On Sunday, several Romanian non-governmental organizations protested – again – in Bucharest against the assumed extension of the Hungarian community’s language rights, MTI news agency reported. Mihai Tîrnăveanu, the organizer of the rally and leader of the association called Path of the Nation, elaborated in his speech, delivered on a megaphone, that the administrative code revised last year enforces the right of Hungarians to use their mother tongue in local organs of the central administration. The demonstrators believe that such a provision is unacceptable and means that Hungarian would become the second official language in Romania.
Answering the call of the Path of the Nation and other Romanian NGOs in Szeklerland, more than 100 protesters arrived in cars and minibuses from all over Romania to protest in Bucharest. They gathered around the World War I memorial for military engineers, located near the back entrance of the Cotroceni Palace, the official residence of the president. Protesters – some dressed in traditional costumes – waved Romanian Tricolors and enclosed the memorial statue behind a giant national flag. They held up signs displaying captions such as, “The concept of the nation state was written in the Constitution with Romanian blood” and “Romanian is the only official language in Romania.”
These organizations had also protested last July in front of the Government building when the modified law was adopted through an emergency government decree.
This Sunday’s protest was a response to the Constitutional Court’s decision in mid-February, which stated that the revision of the code was not against the provisions of Romania’s fundamental law.
The main speaker at the demonstration this past weekend, Tîrnăveanu protested against the modifications of the Education Law as well, which was formulated by the Democratic Alliance of Hungarians in Romania, known by its Hungarian acronym of RMDSZ. More specifically, Tîrnăveanu was troubled by the fact that – in his interpretation – every Romanian university, regardless of the language in which it teaches, would be obliged to permit students to take their entrance exams and final examinations in their mother tongue. (Editor’s comment: Naturally, it would apply to the faculties that use Hungarian as a teaching language.)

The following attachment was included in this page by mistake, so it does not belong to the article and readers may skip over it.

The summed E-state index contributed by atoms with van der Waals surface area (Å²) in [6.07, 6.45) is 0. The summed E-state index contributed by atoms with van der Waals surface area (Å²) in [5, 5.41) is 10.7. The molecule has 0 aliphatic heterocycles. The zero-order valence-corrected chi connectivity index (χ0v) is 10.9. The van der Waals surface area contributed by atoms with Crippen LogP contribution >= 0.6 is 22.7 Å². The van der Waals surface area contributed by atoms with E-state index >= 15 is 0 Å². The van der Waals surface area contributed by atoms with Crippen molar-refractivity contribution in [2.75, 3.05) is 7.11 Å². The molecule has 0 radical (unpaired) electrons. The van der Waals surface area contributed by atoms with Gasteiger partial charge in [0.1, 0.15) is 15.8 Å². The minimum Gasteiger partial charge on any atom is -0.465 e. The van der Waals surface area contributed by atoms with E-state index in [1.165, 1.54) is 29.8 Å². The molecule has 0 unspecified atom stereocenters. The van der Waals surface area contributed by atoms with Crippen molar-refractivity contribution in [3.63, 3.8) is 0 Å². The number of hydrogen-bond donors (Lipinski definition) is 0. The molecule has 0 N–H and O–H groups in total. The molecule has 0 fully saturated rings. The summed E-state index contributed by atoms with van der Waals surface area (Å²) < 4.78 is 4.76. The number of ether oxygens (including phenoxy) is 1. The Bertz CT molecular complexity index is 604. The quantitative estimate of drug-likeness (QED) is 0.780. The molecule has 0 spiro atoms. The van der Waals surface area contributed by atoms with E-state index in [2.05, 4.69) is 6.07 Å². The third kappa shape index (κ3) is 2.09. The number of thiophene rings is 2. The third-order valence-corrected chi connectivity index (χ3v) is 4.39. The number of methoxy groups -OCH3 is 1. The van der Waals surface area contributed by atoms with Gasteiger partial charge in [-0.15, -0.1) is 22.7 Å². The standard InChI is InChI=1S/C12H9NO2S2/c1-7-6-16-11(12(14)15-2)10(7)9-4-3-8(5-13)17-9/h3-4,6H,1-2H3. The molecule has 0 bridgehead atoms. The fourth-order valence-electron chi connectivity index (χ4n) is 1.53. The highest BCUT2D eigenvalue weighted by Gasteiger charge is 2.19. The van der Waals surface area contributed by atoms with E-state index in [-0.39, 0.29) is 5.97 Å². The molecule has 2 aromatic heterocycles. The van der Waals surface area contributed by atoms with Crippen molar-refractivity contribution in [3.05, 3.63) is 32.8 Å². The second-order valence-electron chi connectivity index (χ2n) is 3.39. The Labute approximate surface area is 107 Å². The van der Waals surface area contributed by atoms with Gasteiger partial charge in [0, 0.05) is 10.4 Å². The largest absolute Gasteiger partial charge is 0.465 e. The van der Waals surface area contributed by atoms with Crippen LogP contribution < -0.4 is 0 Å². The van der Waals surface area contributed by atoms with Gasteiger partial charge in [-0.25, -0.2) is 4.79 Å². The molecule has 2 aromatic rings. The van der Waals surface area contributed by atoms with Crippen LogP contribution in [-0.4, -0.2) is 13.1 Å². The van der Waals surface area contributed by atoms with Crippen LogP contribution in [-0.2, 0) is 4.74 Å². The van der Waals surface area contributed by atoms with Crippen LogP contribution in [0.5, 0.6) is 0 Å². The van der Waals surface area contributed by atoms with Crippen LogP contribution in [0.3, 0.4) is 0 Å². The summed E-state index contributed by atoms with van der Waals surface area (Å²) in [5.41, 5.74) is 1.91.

“We believe that such laws open the way for RMDSZ to achieve the abolition of Romania’s definition as a nation state, while the new administrative code opens the gate to the achievement of ethnically based territorial autonomy, which endangers the unity of Romania,” claimed Tîrnăveanu.
The territorial autonomy of Szeklerland, where about half of the Transylvanian Hungarian population lives as a majority, has always been considered the greatest menace to the Romanian state’s integrity by Romanian nationalist organizations. Nevertheless, politicians of the RMDSZ have never stopped emphasizing that there are several functional models to territorial autonomy in Europe.
The protesters also addressed a petition to president Klaus Iohannis, asking him not to promulgate the revised law.
RMDSZ, for its part, had also earlier criticized the modification of the administrative code, arguing that the revised provisions actually constitute a regression compared to the previous dispositions regarding the usage of one’s mother tongue and minority rights.
Title image: Demonstrators chanted over and over: “Romanian language is the only master in Romania,” MTI reported
Source: Mihai Tîrnoveanu/Facebook